Lord Alex Hawke has never been one to shy away from conflict, but is living a lavish lifestyle that suits him best. While awaiting the completion of his newest yacht in Europe, Hawke receives word that there is talk of new issues in Cuba, where a revolution is set to overthrow the American-backed government. it is led by another Castro, a name many know all too well ion the island nation. While it will take some time to cross the Atlantic, Hawke and his crew will be ready, fitted with the most up to date arms that anyone could need.

When they make it to that part of the world, Hawke is worried to see that other of his nemeses are part of the shenanigans, which will only make matters worse. As an attack seems imminent, Hawke ands his team prepare for the worst, hoping that it will be quick. They soon discover that there is more to this than a takeover of Cuba, back into the hands of communist rule. It is much more dangerous.

All the while, the leaders of China and Russia have been meeting to discuss a new Communist Alliance, which could be both brutal in his enforcement and highly troublesome for countries of the West. With Havana as the purported headquarters, a new Cuban regime could monitor things for these two great powers and serve as a backdoor into the American sphere, should armed conflict arise. Hawke will have to be ready, even if he has no idea what awaits him. Ted Bell does a masterful job with this piece and I am eager to see where things will go as the series continues to gain momentum.

Ted Bell has been writing this Alex Hawke novels for years, always looking for new ways to impress the reader, while also pulling on some modern day situations to flavour the story. He’s done it again, creating a modern James Bond out of Alex Hawke and using political happenings to shape his narrative, while using real life characters to fuel the action and some of the intrigue. Alex Hawke surrounds himself with many an intriguing character, which only adds to the depth of the novel.

As with each of the other novels in the series, Alex Hawke takes centre stage and provides the reader with a fair bit of entertainment, from his combat abilities to his eccentricities related to being a lord. Hawke always provides the odd anecdote, which builds his backstory, but it is his development throughout the series that has made the greatest impact on the reader. His connections to many people of varied fame cannot be overlooked, nor can his attention to detail. His is complemented by a handful of highly unique characters as well, well worth the reader’s attention as they may their way through the novel.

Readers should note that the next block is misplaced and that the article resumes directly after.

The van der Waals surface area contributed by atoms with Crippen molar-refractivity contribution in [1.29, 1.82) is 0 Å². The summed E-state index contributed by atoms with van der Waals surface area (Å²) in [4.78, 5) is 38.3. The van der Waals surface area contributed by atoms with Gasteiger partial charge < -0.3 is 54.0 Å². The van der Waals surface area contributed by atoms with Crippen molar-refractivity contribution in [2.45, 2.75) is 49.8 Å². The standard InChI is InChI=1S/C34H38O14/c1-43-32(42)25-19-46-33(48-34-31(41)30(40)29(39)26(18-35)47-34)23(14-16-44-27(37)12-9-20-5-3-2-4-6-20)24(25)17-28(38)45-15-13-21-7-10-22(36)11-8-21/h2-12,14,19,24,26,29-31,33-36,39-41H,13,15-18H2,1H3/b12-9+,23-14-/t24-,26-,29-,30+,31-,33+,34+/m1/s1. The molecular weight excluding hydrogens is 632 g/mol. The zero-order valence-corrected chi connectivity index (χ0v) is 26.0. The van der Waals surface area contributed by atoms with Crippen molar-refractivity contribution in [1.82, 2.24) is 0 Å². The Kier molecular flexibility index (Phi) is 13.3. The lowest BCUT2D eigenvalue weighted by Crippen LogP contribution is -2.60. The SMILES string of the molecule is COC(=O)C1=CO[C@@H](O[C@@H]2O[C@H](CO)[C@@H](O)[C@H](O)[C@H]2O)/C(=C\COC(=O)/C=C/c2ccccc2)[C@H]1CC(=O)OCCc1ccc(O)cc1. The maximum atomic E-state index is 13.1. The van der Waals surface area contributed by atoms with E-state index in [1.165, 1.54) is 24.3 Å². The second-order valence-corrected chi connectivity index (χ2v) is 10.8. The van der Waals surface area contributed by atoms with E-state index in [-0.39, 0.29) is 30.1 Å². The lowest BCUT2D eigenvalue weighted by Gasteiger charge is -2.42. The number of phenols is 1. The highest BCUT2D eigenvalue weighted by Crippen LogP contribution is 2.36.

Ted Bell has captured all the elements of a great novel with this series, providing the reader with something highly entertaining from start to finish. The narrative flows well, taking the reader on an adventure from the outset. The characters emerge throughout to offer up a great flavouring to the overall story, keeping the reader wondering how they will fit together to add to the story. Chapters of various lengths keep the reader engaged with the story, though permits a little ‘give and go’ to see how interested they tend to be. As with many of the stories, there are some intriguing political aspects to the book, including cameos by Russian’s own tyrannical leader, Putin, which only adds to the story’s robustness.

Kudos, Mr. Bell, for another great story. I can only hope there are a few more before this series tied itself off.

Gwendy’s Final Task (The Button Box #3), by Stephen King and Richard Chizmar

Eight stars

Completing their collaborative trilogy, Stephen King and Richard Chizmar bring Gwendy and her mysterious button box back for another adventure, complete with a new challenge that could prove more daunting than meets the eye. After years living with her button box as a memory, Gwendy Peterson is visited once again by the elusive Richard Farris. After much secrecy, Farris mentions that he has one final task for Gwendy that involves the button box, which must be completed post haste. Peterson has made a name for herself, now a member of the US Congress and is headed on a space mission. With the button box in hand., Gwendy takes her task seriously and hopes that she can fulfil the final wish Richard Farris asked of her, saving the world one final time. King and Chizmar end the series with this great story that works well alongside the previous two.

At the age of twelve Gwendy Peterson was visited by a man in a black bowler hat. Richard Farris offered her a small box with many buttons, but warned that with this gift came a great deal of responsibility. Gwendy accepted this, as series readers know well from the previous two pieces, as she explored the powers of this box and what it meant for her.

Decades later, Gwendy has taken on many other responsibilities in life including as a sitting US senator, as well as being prominent around her home state of Maine. When she is asked to join a space mission, she is eager to see what that will mean and how she might be able to influence those around her.